Artsmash Critic Tim Smith covers classical music, theater and visual arts in Baltimore and beyond

10 best bets for classical music in the Baltimore area this fall

Tim Smith
Contact ReporterThe Baltimore Sun

As part of The Baltimore Sun’s Fall Arts Guide, we’re picking the best arts activities coming to the area this fall. Here’s the best that the classical music scene has to offer.

For more, see best bets for: pop music | theater | visual art | dance | books | film | eclectic | suburban events.

Young’s Debut as Peabody’s Director of Ensembles

Gifted conductor Joseph Young, who earned his graduate degree at the Peabody Institute, starts this year as the Ruth Blaustein Rosenberg artistic director of ensembles. He leads the Peabody Chamber Orchestra in a concerto grosso by Handel, Dvorak’s rarely encountered “Othello” Overture and Schubert’s Symphony No. 9. 8 p.m. Sept. 19 at Peabody Institute, 17 E. Mount Vernon Place. Free. 667-208-6620, peabody.jhu.edu.

‘William Tell’

You know the overture, famously used as “The Lone Ranger” theme. Now find out what the rest of the opera is all about. Rossini’s “William Tell,” a crackling epic of heroism and liberation, gets a rare local outing (sans sets, costumes and orchestra) from Baltimore Concert Opera. Anthony Barrese conducts. 7:30 p.m. Sept. 22, 3 p.m. Sept. 24 at the Engineers Club, 11 W. Mount Vernon Place. $27.50 to $71.50. 443-445-0226, baltimoreconcertopera.com.

Wagner’s ‘Parsifal’

Kinetic principal guest conductor Markus Stenz leads the Baltimore Symphony Orchestra into the most spiritual side of Richard Wagner, performing radiant orchestral excerpts from his final opera, “Parsifal.” Max Bruch’s irresistible “Scottish Fantasy” (with concertmaster Jonathan Carney as soloist) and Mendelssohn’s evocative “Hebrides” Overture complete the program. 8 p.m. Oct. 5 at Meyerhoff Symphony Hall, 1212 Cathedral St.; 3 p.m. Oct. 8 at Music Center at Strathmore, 5301 Tuckerman Lane, North Bethesda. The “Parsifal” music will be discussed and performed in an “Off the Cuff” concert 8:15 p.m. Oct. 6 at Strathmore, 7 p.m. Oct. 7 at Meyerhoff. $33 to $99. 410-783-8000, bsomusic.org.

The Gershwins

Composer George Gershwin and his brother, lyricist Ira Gershwin, created a sizable portion of this country's most imaginative, enduring music. Edward Polochick conducts the choral and orchestral forces of the Concert Artists of Baltimore in celebrating the Gershwins’ legacy, joined by pianist John Nauman. 7:30 p.m. Oct. 7 at Forbush Auditorium, Friends School, 5114 N. Charles St. $10 to $30. 410-625-3525, cabmusic.org.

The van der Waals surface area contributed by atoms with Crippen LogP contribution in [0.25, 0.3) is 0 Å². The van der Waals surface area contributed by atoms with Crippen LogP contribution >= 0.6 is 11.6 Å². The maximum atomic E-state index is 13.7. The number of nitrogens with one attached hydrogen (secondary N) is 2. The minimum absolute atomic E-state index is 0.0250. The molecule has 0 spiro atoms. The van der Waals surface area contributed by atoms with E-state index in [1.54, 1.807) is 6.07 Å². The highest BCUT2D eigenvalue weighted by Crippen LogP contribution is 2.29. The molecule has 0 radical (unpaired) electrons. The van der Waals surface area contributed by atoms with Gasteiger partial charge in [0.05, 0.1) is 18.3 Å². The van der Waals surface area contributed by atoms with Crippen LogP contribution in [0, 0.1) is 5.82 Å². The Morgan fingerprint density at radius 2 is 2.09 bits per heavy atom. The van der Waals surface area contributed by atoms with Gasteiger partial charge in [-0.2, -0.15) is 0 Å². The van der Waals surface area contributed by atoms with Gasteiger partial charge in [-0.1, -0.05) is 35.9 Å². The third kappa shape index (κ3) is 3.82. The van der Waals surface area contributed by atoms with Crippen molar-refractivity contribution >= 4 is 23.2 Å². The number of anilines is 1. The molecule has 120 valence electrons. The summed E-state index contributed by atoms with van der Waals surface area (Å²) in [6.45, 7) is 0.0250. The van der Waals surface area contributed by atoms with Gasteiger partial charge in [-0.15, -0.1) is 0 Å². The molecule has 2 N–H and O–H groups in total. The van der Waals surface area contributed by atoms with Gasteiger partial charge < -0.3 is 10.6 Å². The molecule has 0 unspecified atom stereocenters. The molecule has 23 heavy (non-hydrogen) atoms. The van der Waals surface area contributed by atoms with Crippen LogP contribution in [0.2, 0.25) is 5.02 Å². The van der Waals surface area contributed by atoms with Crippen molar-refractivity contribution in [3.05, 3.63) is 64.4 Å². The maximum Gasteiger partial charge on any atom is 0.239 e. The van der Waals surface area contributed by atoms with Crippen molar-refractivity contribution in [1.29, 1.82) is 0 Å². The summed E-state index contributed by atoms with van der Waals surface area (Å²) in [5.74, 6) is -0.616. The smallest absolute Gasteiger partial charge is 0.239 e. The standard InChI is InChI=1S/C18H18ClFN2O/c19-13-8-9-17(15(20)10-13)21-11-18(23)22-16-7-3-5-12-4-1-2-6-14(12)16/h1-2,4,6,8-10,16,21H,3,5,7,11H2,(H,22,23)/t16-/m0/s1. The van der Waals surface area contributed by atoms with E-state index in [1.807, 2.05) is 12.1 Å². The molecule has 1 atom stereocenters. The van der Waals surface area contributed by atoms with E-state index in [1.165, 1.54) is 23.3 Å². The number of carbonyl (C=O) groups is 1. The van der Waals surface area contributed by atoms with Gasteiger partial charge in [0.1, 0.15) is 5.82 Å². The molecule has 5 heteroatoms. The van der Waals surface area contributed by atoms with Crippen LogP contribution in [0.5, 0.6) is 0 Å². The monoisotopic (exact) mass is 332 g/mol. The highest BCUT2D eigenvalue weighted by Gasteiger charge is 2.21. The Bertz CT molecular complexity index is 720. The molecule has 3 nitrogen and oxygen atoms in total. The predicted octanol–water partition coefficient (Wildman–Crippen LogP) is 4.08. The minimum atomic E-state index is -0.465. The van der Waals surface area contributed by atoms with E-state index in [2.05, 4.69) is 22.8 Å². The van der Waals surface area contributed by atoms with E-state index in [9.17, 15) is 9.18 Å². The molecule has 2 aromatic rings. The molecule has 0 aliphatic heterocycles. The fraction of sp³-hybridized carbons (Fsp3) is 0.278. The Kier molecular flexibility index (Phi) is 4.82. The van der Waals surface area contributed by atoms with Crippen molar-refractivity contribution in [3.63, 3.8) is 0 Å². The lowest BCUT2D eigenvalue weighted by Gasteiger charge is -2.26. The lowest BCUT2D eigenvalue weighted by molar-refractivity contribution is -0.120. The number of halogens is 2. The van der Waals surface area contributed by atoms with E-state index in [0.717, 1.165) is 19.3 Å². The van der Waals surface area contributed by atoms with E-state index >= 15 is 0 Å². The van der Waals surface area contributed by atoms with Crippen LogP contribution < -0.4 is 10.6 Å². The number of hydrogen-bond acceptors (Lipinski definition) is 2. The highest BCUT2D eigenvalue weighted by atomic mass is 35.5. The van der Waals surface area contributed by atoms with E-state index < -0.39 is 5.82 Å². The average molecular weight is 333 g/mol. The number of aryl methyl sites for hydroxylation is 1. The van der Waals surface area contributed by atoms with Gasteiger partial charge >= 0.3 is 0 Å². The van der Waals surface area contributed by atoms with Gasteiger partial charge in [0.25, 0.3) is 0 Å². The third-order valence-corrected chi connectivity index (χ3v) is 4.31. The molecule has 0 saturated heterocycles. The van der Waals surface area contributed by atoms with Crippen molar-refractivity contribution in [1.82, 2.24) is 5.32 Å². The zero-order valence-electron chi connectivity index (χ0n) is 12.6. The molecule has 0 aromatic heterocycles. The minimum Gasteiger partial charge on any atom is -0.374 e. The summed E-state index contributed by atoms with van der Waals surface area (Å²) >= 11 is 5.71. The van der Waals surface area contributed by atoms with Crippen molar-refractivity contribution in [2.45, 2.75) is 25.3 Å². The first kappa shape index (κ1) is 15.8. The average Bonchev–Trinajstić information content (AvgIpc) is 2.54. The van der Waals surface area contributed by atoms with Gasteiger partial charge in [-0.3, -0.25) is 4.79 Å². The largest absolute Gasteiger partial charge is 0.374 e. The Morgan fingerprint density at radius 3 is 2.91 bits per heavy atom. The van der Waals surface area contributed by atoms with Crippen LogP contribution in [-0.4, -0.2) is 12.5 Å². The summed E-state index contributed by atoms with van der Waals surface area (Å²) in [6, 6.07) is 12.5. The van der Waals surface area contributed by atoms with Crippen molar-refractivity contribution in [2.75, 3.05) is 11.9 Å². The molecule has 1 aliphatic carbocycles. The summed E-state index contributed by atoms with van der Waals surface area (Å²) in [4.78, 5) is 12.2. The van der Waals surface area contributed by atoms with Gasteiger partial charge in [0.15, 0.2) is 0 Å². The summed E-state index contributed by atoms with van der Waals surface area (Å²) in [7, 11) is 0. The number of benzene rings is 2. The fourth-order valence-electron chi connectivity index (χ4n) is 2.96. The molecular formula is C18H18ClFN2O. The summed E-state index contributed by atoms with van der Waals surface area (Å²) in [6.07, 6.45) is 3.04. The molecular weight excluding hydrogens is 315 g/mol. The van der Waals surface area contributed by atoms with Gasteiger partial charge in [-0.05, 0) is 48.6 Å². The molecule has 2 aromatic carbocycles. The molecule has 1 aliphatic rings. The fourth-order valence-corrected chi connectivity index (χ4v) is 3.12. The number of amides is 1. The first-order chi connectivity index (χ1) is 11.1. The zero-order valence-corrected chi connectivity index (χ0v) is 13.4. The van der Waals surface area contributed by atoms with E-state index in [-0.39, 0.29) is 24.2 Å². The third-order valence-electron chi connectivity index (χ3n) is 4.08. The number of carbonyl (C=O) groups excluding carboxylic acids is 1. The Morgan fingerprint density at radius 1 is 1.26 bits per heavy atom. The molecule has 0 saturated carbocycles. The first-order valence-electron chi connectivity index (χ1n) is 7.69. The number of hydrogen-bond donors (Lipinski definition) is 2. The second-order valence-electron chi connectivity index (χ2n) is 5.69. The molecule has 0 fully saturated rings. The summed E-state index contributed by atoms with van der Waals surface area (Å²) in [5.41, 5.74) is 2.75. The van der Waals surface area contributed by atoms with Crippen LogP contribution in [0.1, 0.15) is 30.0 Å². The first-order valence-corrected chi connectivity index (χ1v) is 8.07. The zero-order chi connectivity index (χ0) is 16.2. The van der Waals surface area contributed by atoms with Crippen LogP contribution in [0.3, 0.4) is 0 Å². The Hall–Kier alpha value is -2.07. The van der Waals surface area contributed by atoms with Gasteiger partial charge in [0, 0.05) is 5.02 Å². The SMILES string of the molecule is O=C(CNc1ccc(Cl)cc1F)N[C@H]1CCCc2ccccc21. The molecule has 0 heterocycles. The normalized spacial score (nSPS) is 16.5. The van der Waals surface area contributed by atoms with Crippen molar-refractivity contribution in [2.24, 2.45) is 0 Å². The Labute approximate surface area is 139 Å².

Stefan Jackiw

When violinist Stefan Jackiw made his local debut in 2002, he revealed innate musicality and an exquisite tone. Now barely into his 30s, Jackiw continues to impress. He’ll be presented by the Candlelight Concert Society with pianist Anna Polonsky in a program of Brahms, Clara Schumann and contemporary American composer David Fulmer. 3 p.m. Oct. 8 at Horowitz Performing Arts Center, Howard Community College, 10901 Little Patuxent Parkway, Columbia. $12 to $35. 410 997-2324, candlelightconcerts.org.

Clark’s Baltimore Choral Arts Society debut

Succeeding Tom Hall, who stepped down last season after 35 years, Anthony Blake Clark will make his debut as Baltimore Choral Arts Society music director, conducting a program that includes Handel’s dazzling “Dixit Dominus.” The chorus will sing works by Bach, Haydn and Randall Thompson. 8 p.m. Oct. 28 at Kraushaar Auditorium, Goucher College, 1021 Dulaney Valley Road, Towson. $25 to $40. 410-523-7070, baltimorechoralarts.org.

Manuel Barrueco

To open its 30th anniversary season, the Baltimore Classical Guitar Society will present a recital by Manuel Barrueco, a Peabody Institute faculty member long ranked among the most inspired and inspiring guitarists on the world scene. Barrueco’s program, “The Spanish Guitar,” showcases an especially rich segment of the repertoire. 8 p.m. Oct. 28 at Towson University’s Kaplan Concert Hall, Osler and Cross Campus drives. $35 to $40. 443-296-2247, bcgs.org.

‘A Baroque Halloween’

Pro Musica Rara’s “A Baroque Halloween” program features a piece combining a recitation of Edgar Allan Poe’s “The Cask of Amontillado” by Jonathan Palevsky and music by cellist Allen Whear. For something even scarier, the program includes a composition by Marin Marais that evokes a 17th-century, pre-anesthesia gallstone operation. 3:30 p.m. Oct. 29 at Grace United Methodist Church, 5407 N. Charles St. $10 to $30. 410-728-2820, promusicarara.org.

Jeremy Denk

Shriver Hall Concert Series has relocated this fall while its venue at the Johns Hopkins University is renovated, but the high caliber of the artists is unchanged. One of those featured is Jeremy Denk, the unusually inquisitive, incisive and engaging pianist. His recital includes works by Mozart, Beethoven, Schuman and Prokofiev. 5:30 p.m. Oct. 29 at Baltimore Hebrew Congregation, 7401 Park Heights Ave., Pikesville. $10 to $42. 410-516-7164, shriverconcerts.org.

‘Little Women’

Mark Adamo achieved startling success with his first opera, “Little Women.” Since premiering in 1998, it has received more than 65 productions around the world. This adaptation of Louisa May Alcott’s novel about love and growing up will be presented by Annapolis Opera with a cast of rising young singers directed by Braxton Peters. Ronald J. Gretz conducts. 8 p.m. Nov. 3, 3 p.m. Nov. 5 at Maryland Hall for the Creative Arts, 801 Chase St., Annapolis. $22 to $100. 410-267-8135, annapolisopera.org.

tim.smith@baltsun.com

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